A pinched nerve in the neck is one of the most common neurological based diagnoses given to patients by both medical doctors and chiropractors alike. Pinched nerves are factual medical conditions, but the way they have been treated in the healthcare system, they are more like fantastic figments of the imagination in some cases. Compressed nerves can happen in various places within the spinal canal, as they exit the spinal canal or outside the spinal canal. They can also occur due to structural spinal causations, as well as soft tissue pathologies, which might take place quite far from their spinal origin. All these variable factors, and more, can make diagnosis of pinched nerves a very imprecise science.
This essay details compressive neuropathy diagnoses in the cervical spine and also nonspinal pinched nerves caused by the surrounding musculature.
Pinched Nerve in the Neck Spinal Causation
There are 8 cervical nerve roots on each side of the spine, each consisting of a pair of nerve filaments called the dorsal root and the ventral root. This makes a total of 16 roots altogether, with 32 total parts in whole. This leaves lots of chances for impingement to occur within the spinal canal itself.
Nerve roots can be compressed due to vertebral bone issues, such as osteophyte formation, osteochondral bar formation or arthritic debris accumulation. Nerve roots can also be compressed due to soft tissue conditions within the canal, such as a herniated disc or ligamentum flavum hypertrophy. When these structural processes occur within the central canal, spinal stenosis is the usual resulting diagnosis. When these occur within the lateral recess, lateral stenosis is the diagnostic verdict. When they occur within the neuroforaminal openings, foraminal stenosis is the proper nomenclature. Confused yet?
Pinched Nerve in the Neck Non-Spinal Explanations
Pinched nerves in the neck can also occur after the nerve has left the spine itself. This is often diagnosed as thoracic outlet syndrome, which is the name for compressive neuropathies generated by pressure from the back muscles. While this can also affect vascular tissue, it is most commonly diagnosed as involving neurological tissues. In this case, the specific variation of TOS is called neurological thoracic outlet, as opposed to arterial or venous TOS.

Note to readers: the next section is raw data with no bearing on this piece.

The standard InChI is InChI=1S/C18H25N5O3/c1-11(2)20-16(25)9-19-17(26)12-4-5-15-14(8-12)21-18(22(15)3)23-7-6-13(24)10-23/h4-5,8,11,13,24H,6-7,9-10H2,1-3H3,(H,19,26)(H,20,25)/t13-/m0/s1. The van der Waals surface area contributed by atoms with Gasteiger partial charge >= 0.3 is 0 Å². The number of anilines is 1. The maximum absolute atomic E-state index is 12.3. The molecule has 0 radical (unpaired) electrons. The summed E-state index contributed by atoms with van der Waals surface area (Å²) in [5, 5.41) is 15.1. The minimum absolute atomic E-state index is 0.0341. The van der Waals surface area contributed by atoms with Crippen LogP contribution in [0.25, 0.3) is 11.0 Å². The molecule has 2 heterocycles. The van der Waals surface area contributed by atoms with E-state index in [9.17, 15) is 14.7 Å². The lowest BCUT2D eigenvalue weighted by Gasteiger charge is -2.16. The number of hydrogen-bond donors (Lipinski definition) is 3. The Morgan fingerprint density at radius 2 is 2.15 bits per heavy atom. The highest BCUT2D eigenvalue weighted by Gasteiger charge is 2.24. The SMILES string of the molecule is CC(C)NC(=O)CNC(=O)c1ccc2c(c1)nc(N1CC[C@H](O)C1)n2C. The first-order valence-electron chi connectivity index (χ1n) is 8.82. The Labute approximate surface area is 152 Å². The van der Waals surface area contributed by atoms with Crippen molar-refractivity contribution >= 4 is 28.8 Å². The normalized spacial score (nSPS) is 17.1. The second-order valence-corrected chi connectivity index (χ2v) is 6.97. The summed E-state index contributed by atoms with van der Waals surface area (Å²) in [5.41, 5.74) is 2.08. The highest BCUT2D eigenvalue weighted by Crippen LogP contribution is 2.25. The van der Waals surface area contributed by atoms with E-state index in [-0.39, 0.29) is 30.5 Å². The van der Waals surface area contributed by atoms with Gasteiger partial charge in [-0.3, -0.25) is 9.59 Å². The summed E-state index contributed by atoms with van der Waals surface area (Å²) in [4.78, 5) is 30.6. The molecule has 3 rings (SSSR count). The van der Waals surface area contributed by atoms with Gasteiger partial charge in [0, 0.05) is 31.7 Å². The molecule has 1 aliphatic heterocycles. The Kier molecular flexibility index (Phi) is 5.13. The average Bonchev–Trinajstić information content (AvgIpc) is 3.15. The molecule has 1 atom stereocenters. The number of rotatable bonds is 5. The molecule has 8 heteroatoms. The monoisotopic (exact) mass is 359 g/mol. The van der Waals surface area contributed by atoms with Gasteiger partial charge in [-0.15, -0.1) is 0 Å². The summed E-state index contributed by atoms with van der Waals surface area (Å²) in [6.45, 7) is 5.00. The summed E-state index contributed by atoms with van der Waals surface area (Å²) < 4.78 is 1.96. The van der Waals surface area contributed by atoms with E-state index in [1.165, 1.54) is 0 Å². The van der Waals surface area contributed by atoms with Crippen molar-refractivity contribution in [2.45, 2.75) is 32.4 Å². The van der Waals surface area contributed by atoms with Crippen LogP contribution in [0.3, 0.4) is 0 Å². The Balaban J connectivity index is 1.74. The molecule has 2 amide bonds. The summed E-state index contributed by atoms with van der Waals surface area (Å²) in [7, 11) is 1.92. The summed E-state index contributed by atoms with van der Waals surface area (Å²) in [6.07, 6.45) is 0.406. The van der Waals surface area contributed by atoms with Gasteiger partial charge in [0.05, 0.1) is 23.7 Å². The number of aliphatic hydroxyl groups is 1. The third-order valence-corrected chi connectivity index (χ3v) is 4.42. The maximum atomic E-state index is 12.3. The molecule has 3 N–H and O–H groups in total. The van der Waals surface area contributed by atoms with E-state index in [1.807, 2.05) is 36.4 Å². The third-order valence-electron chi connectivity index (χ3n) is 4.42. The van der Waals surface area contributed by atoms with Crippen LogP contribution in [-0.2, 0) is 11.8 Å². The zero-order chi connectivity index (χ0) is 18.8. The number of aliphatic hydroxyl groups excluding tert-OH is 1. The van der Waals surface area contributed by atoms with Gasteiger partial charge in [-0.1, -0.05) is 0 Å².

It is crucial to know that many apparent nerve compression syndromes do not involve any impingement, effacement or mass effect on the nerve at all.
In some cases, even though symptoms might correlate to a particular nerve, the causative process can be oxygen deprivation of the structure, often referred to as ischemia, and may be related to a circulatory or mindbody source.
Pinched Nerve in the Neck Anatomy
Having a pinched nerve in the cervical spine, or the perception of the same without actual compression, will generally cause the following symptoms: Pain, when the syndrome begins, followed by intermittent tingling, as well as intermittent, and then lasting objective numbness and regional weakness in the area served. Remember, each and every spinal nerve root corresponds to specific bodily locations. If a specific root is affected, then the symptoms should match the area where symptoms are expressed. This is paramount to keep in mind, since proper correlation will prevent the diagnostic blunders which occur in epidemic numbers in the back and neck pain sector.
It is for this reason that all suspected nerve issues should be evaluated by a qualified neurologist and confirmed via diagnostic imaging and nerve conduction studies, as well as symptomatic correlation and physical exam.